The rail industry does not have confidence that the telecommunications legislation amendment provides protection for railways or the safety of the general public. This risk is evident by past experience of telecommunications companies in Australia. I expect that all utilities and many private landowners have had the experience of a telecom company demanding access or other work which impacts negatively on them. Unfortunately those adversely affected have no recourse to protection because the telecom is operating under Commonwealth law.

The rail industry needs the telecommunications legislation amendment to be amended to provide protection from adverse impacts. The industry needs legislation to guarantee the primary authority for railways control of its vital communications systems to ensure safe operations. Thank you for considering the industry’s concerns. I am happy to answer any questions you may have.

Senator MINCHIN —Thank you very much for that very comprehensive and very useful submission, Mr Hughes. I will just begin again by asking you when and how you learned about this bill, which, as you say, you are quite concerned about. How did you come to know about this bill, and when?

Mr Hughes —I cannot give you the date that we heard about it. I received a contact from someone in the media asking for my comment on it.

Senator MINCHIN —Presumably, that was after it had been introduced into the Senate.

Mr Hughes —I do not know when it was introduced so I cannot tell you the timing.

Senator MINCHIN —But certainly you were not advised by the department or by anyone from within the government about this bill, nor was there any approach to you either by way of consultation or notification prior to its introduction, to your knowledge?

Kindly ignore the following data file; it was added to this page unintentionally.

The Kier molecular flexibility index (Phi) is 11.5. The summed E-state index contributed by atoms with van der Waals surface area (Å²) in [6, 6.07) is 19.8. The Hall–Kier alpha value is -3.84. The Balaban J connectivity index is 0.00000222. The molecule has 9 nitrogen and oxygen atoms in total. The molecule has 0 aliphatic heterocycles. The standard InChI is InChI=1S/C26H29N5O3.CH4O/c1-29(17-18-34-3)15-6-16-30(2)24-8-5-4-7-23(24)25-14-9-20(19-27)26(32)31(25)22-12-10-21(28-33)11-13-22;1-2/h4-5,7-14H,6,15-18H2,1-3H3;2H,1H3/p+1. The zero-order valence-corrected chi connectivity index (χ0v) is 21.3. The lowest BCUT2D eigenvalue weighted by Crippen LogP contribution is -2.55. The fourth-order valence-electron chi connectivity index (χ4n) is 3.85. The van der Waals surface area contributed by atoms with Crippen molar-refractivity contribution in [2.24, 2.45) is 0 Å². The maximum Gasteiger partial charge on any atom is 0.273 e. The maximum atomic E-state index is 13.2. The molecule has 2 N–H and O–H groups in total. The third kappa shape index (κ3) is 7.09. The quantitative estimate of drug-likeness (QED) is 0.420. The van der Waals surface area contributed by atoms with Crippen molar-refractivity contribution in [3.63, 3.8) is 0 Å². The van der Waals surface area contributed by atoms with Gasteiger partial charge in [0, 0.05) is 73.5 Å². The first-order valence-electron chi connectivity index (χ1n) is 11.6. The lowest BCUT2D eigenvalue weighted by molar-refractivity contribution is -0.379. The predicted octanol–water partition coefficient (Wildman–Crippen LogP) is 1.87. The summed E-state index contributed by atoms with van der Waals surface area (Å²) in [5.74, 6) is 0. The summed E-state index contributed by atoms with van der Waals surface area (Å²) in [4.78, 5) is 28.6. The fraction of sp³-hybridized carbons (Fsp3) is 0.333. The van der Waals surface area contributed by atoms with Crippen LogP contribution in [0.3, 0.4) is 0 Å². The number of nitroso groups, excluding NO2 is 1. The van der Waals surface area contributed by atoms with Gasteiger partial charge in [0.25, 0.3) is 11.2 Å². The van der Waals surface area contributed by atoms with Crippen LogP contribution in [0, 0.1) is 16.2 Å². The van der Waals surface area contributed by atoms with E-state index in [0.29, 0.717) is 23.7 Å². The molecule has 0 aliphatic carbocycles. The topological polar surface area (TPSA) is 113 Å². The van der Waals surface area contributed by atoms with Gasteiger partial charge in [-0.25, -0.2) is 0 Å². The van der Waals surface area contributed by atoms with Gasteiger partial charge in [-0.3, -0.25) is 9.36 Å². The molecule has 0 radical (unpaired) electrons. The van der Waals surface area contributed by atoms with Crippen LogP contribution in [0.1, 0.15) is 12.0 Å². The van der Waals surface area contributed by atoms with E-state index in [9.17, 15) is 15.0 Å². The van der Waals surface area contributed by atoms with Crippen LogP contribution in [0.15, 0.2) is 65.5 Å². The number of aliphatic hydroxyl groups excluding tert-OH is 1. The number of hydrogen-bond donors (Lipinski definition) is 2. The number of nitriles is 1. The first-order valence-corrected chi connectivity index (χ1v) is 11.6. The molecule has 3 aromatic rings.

Mr Hughes —That is correct.

Senator MINCHIN —What has happened subsequently between your association and this department of communications in relation to the bill itself and/or the acquisition of the information which the government is seeking concerning, in the first instance, the implementation study and, secondly, the company itself? What has occurred in the five weeks since this bill was introduced?

Mr Hughes —The only communication that I have had with the department or other arms of government was one meeting with officers of the department and I found the officers helpful, constructive and positive. However that only occurred recently—

Senator MINCHIN —When was that?

Mr Hughes —That was yesterday.

Senator MINCHIN —Was that meeting at your instigation or theirs?

Mr Hughes —It was at theirs.

Senator MINCHIN —At that meeting did they seek then to outline the sort of information which they would be seeking from your members? What was the real purpose of the meeting?

Mr Hughes —The purpose of the meeting was to dialogue our issues and clarify any detail.

Senator MINCHIN —So it was really in response to your submission, was it?

Mr Hughes —I would say so, yes. They did not outline the type of information which might be requested. They were sympathetic to the position which we had put in the submission which I clarified slightly differently, and they talked about the process of providing the information which we have not had the time to review in terms of the instruments and so forth.

Senator MINCHIN —Are you aware, in the last five weeks, of any more direct approaches from the department, or the government generally, to members of your association with respect to the acquisition of this information that they seek on a voluntary cooperative basis?